What about the rest of the movie, though? Well, as noted above (not to mention previously), Marvel are quite simply very good at making a certain kind of film, and they have not dropped the ball on this occasion. The plot is extremely robust, the effects are immaculate, the action is very well staged and there are laughs and more thoughtful moments in all the right places. Lots of familiar faces reappear from other movies (I see this is being advertised in some countries as a sequel to the first Captain America movie, but it really follows The Avengers at least as directly), plus some new characters are introduced into the mix. I found the movie version of Batroc the Leaper (played by Georges St-Pierre) to be pleasingly realised, but on other hand the Falcon (Anthony Mackie) largely seems to be present to beef up the film’s special-effects quotient, and I’m not sure how effective the revelation of the Winter Soldier’s secret really is. Obviously the highest-profile new face in this movie is Robert Redford as SHIELD commander Alexander Pierce, and while it’s nice to see the veteran star in such a high-profile movie, he doesn’t quite get the material he needs to shine.

The Winter Soldier is less SF than Iron Man 3 and a lot less fantastical than Thor: The Dark World, and this by default puts it towards the grittier end of the Marvel canon (although this is obviously a relative thing: there’s a limit to how gritty a film featuring flying aircraft carriers and malevolent AIs can truly be). It clearly wants to be about the tension between public safety and personal privacy, with Captain America obviously flying the flag for individual liberty, but this never feels like much more than a sprinkling of thematic dust on a big blockbuster machine of a movie. That said, Chris Evan does a genuinely impressive job of making Cap a stand-up, decent, idealistic guy without turning him into a prig or a bore, and the contrast between him and the Black Widow (who’s much more pragmatic) is nicely achieved.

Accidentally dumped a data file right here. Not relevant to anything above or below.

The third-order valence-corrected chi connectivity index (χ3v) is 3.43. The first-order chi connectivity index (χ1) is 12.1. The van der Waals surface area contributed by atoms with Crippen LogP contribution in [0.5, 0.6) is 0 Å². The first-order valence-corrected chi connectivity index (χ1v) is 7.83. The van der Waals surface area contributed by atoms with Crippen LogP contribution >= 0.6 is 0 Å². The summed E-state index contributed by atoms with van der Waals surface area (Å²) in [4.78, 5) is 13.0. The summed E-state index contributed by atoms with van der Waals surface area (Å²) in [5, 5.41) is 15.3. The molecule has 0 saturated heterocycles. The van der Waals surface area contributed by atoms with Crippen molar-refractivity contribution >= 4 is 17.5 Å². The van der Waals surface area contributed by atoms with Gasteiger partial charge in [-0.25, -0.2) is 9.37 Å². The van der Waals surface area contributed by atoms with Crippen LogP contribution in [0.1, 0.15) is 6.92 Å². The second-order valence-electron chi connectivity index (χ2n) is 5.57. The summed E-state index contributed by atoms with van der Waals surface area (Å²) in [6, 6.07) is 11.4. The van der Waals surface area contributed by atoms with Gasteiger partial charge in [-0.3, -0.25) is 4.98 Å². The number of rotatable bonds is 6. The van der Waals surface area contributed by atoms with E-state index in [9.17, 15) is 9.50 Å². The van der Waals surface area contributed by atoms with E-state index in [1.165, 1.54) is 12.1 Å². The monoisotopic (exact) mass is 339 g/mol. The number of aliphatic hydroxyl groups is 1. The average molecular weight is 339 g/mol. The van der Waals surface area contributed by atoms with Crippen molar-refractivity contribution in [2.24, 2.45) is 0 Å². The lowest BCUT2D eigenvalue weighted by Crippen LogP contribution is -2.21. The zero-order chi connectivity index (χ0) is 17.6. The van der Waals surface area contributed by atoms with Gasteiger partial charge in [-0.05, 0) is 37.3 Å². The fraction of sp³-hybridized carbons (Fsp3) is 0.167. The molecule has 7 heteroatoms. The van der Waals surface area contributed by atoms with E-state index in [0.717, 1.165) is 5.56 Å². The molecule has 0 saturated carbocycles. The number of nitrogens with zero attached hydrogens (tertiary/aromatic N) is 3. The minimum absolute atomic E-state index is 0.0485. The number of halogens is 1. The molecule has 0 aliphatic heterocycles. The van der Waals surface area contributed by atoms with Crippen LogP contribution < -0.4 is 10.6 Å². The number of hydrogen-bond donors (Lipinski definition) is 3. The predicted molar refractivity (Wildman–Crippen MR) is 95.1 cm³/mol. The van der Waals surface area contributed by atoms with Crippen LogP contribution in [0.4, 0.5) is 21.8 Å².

The real genius of Marvel’s approach to all their films is that, so far, they’ve shown very good judgement when it comes to knowing how much they can vary their basic formula without losing the audience or destroying the unity of their films as a whole. That these films are conceived as part of a larger narrative is clear (and there’s a reference to Doctor Strange in this film which may suggest one direction this narrative may go in future), and while this has obviously worked on a number of levels, it does mean the films feel perhaps a little lacking in individual identity. Certainly, looking back at my reviews of Marvel Studio films all the way back to The Incredible Hulk in 2008, my general response has always been very much the same: they make technically brilliant, accomplished blockbusters that supply everything you would expect from the form, but somehow lack that extra bit of vision and individuality that lifts them above the level of simply being great entertainment. Well, Captain America: The Winter Soldier is a vehicle for one of Marvel’s touchstone characters, so perhaps it was unreasonable to expect it to be too daring (on the other hand their next film, Guardians of the Galaxy, promises to be utterly insane), and it is after all, ultimately a superhero blockbuster. Most people will go to see it expecting nothing more than an entertaining movie from a well-loved brand: and they will not be disappointed. The Golden Age shows no sign of finishing just yet.